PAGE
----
now for even n,
n/2 + 1 > (n+1)/2 > n/2
(n/2 + 1) (n/2 + 2) > ((n+1)/2)((n+1)/2) > (n/2) (n/2 -1)
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(n/2 +1)(n/2 +2)......(n/2 + n/2) > ((n+1)/2 )^(n/2) > (n/2) (n/2 -1).....(n/2 -n/2)
n! / (n/2) ! > ((n+1)/2 )^(n/2) > (n/2) !
is this any help? how can we take it further ?
ravimeena
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take n=2 so n!=2 and (3/2)^2=2.25 so 2<2.25 hence proved
shubhamsrg
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well thats ofcorse not a general soln..
mukushla
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u got n! / (n/2) ! > ((n+1)/2 )^(n/2)
how can we match this with original inequality?
shubhamsrg
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you're the expert,,you telll!! :P
mukushla
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lol...idk if it will help or not.
shubhamsrg
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what were you saying about induction?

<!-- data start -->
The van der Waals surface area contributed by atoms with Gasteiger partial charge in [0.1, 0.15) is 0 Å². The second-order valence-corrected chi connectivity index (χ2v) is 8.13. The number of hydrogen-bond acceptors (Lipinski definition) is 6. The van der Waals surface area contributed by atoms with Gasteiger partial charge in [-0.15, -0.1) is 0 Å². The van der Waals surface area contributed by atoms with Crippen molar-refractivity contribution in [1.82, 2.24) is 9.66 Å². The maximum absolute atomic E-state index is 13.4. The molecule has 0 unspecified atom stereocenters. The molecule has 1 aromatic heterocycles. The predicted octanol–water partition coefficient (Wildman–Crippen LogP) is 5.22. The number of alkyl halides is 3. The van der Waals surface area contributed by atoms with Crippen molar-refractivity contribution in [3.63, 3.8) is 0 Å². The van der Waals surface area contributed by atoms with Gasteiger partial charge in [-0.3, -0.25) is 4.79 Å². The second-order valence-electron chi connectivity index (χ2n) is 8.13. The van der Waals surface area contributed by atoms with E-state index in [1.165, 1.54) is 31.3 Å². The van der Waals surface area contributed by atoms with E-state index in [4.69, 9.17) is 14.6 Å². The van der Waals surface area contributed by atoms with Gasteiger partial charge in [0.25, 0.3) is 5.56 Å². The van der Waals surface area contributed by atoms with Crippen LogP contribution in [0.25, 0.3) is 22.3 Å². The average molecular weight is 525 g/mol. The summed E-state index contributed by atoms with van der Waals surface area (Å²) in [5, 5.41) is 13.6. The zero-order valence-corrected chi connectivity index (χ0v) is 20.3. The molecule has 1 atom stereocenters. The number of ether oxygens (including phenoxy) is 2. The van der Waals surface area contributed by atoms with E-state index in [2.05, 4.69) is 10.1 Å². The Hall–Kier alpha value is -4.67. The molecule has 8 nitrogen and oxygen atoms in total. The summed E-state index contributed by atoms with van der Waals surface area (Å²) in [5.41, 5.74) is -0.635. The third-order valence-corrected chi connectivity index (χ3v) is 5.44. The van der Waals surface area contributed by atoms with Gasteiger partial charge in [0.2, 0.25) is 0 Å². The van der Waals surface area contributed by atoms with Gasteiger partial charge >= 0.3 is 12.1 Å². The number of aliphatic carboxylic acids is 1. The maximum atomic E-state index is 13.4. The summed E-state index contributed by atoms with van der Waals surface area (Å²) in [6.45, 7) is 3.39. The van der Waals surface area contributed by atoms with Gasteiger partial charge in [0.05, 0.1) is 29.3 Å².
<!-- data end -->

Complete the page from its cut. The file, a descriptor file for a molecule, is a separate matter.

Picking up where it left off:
mukushla
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well for \(n=1\) its true... let suppose\[n! \le (\frac{n+1}{2})^n \]be a true statement...we just need to prove\[(n+1)! \le (\frac{n+2}{2})^{n+1} \]
shubhamsrg
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hmm
mukushla
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\[(n+1)!=(n+1).n! \le (n+1).(\frac{n+1}{2})^{n}\le \frac{n+1}{2}(\frac{n+2}{n+1})^{n+1}.(\frac{n+1}{2})^{n}=(\frac{n+2}{2})^{n+1} \]
shubhamsrg
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didnt get the second last step..?
mukushla
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well \[1 \le \frac{1}{2} (\frac{n+2}{n+1})^{n+1}\] but u need to prove this inequality also
shubhamsrg
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i see..
shubhamsrg
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if we try like this :